Principle has ever been made by any writer, and partly also because no one can accuse Adam Smith of being a "wicked Socialist
trying to set class against class." He says: "The workmen
desire to get as much, the masters to give as little as possible. The former are disposed to combine in order to raise, the latter in order to lower the wages

of labor.... Masters are always and everywhere in a sort of tacit, but constant and uniform,

combination, not to raise the wages of labor above

their actual rate. To violate this combination is
every where a most unpopular action, and a sort of a reproach to a master among his neighbors and equals.... Masters

too sometimes enter into particular combinations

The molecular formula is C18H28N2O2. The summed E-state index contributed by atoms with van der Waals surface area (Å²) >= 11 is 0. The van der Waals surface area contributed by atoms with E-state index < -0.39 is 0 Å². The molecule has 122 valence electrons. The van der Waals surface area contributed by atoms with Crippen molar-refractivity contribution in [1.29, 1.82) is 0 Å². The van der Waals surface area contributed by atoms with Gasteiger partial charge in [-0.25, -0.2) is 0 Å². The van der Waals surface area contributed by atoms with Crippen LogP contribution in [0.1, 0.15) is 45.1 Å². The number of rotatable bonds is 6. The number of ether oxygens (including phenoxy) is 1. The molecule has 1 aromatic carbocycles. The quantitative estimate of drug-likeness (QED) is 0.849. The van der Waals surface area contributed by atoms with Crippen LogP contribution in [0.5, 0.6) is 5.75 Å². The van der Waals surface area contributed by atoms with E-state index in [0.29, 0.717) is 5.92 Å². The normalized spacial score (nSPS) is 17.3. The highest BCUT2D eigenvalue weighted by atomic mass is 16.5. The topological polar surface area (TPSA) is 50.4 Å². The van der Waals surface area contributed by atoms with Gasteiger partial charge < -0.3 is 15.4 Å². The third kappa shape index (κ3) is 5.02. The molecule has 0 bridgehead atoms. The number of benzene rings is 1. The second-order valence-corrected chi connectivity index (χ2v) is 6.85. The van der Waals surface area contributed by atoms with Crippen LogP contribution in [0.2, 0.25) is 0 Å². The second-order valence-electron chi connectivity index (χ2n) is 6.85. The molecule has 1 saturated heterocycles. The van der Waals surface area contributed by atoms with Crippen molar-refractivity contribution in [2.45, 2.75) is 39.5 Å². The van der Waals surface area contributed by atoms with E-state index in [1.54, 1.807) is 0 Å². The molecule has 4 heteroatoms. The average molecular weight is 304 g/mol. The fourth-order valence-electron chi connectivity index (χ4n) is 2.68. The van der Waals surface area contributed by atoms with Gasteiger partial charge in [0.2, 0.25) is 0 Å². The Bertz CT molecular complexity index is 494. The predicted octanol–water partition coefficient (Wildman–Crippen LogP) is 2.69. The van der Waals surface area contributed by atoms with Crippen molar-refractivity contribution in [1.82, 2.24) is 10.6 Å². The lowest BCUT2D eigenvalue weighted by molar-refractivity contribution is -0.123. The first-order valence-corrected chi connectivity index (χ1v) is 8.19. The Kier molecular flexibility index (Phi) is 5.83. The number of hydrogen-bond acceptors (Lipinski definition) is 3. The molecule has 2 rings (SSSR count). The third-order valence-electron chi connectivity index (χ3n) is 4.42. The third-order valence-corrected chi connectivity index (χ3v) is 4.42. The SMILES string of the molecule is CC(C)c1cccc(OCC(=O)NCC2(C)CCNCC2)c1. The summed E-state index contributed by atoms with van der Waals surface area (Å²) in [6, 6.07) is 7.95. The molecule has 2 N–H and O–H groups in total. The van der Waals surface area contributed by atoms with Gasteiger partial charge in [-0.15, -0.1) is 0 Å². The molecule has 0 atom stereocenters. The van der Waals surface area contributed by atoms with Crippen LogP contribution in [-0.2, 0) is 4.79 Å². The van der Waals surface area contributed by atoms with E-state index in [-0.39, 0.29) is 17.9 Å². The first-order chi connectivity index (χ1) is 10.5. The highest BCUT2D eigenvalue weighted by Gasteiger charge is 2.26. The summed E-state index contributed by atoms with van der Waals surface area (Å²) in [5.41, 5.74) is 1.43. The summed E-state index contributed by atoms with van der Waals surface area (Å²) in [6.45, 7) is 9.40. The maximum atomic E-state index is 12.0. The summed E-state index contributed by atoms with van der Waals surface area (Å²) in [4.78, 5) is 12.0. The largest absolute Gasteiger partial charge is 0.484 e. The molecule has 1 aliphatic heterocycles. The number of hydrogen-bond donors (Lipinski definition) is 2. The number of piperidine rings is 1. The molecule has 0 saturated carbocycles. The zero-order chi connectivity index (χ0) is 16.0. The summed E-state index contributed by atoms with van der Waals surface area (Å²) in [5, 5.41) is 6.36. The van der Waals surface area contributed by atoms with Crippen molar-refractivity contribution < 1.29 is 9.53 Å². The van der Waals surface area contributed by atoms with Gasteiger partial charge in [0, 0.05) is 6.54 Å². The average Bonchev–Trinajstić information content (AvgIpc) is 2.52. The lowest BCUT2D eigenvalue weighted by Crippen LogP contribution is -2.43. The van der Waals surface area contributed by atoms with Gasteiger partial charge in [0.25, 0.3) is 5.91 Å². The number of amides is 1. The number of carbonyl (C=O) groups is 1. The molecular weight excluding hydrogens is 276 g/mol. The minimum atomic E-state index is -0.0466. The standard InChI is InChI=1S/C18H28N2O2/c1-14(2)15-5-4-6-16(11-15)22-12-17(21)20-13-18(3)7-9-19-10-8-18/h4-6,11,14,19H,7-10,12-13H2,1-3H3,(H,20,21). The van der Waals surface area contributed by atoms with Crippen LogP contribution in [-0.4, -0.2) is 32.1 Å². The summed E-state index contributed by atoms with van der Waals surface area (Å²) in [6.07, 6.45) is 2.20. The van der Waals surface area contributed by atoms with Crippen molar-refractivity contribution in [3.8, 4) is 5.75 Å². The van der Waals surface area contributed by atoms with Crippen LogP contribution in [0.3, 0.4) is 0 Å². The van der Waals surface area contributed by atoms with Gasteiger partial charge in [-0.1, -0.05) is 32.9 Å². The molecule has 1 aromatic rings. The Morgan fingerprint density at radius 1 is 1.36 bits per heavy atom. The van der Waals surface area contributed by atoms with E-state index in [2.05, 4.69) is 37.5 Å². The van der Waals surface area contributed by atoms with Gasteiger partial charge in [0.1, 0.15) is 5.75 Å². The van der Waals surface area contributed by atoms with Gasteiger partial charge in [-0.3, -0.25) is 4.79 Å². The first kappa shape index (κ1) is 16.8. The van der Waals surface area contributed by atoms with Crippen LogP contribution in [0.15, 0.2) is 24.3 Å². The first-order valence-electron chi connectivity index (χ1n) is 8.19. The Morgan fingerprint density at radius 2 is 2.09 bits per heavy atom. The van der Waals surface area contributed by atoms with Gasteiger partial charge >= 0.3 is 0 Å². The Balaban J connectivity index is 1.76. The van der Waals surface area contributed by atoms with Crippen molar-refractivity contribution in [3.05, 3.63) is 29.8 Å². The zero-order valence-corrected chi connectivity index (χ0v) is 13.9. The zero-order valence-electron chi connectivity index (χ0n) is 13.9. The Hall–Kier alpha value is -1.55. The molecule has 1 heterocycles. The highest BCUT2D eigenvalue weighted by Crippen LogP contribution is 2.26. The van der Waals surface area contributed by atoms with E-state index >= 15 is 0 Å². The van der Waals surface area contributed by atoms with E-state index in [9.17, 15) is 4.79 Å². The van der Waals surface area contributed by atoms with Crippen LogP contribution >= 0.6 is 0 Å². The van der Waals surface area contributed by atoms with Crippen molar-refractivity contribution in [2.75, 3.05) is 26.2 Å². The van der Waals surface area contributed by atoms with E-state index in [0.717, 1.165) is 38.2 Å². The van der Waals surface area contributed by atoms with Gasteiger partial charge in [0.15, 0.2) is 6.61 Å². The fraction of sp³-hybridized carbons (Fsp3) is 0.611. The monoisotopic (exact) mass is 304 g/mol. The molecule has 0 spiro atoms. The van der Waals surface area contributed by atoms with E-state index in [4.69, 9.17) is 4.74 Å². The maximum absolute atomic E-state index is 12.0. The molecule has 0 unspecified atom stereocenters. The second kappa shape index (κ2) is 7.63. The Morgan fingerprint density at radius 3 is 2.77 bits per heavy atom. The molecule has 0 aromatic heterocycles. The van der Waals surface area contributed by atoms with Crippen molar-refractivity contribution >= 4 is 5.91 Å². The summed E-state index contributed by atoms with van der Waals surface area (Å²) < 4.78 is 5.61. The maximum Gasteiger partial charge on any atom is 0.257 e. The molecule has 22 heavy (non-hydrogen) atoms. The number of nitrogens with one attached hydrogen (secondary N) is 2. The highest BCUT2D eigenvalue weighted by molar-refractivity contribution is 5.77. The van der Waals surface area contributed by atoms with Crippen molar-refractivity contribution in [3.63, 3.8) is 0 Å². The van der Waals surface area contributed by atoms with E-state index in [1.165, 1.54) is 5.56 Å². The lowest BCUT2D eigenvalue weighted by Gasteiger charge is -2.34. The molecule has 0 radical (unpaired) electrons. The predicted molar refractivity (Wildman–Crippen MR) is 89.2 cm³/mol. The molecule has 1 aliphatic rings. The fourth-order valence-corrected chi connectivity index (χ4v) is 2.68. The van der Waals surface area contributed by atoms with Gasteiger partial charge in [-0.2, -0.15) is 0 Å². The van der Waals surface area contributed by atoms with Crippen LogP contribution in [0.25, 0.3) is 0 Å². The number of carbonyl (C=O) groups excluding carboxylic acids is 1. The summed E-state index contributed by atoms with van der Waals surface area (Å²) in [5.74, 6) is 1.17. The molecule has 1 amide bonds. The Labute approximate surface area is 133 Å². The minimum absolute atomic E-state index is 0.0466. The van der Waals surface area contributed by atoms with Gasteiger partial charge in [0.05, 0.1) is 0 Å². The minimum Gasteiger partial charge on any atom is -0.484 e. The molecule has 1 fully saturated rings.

to sink the wages of labor.... These are always conducted with
the utmost silence and secrecy, till the moment of execution." That is very plainly
put, Jonathan. Adam Smith was a great thinker and an honest one. He was not afraid

to tell the truth. I am going to quote a little further what he says about the combinations of workingmen to increase their wages: "Such combinations, [i.e.,
to lower wages] however, are frequently resisted by a contrary defensive combination of the workmen; who sometimes too, without any provocation of this kind, combine
of their
own accord to raise the price of labor. Their usual pretenses are, sometimes the high
price of provisions;
sometimes the great profit which their
masters make by their work. But whether these combinations be offensive or defensive, they are always abundantly heard of. In order to bring the point to a
decision, they have always recourse to the loudest clamour, and sometimes to the most shocking violence and outrage. They are desperate, and act with the extravagance and folly of des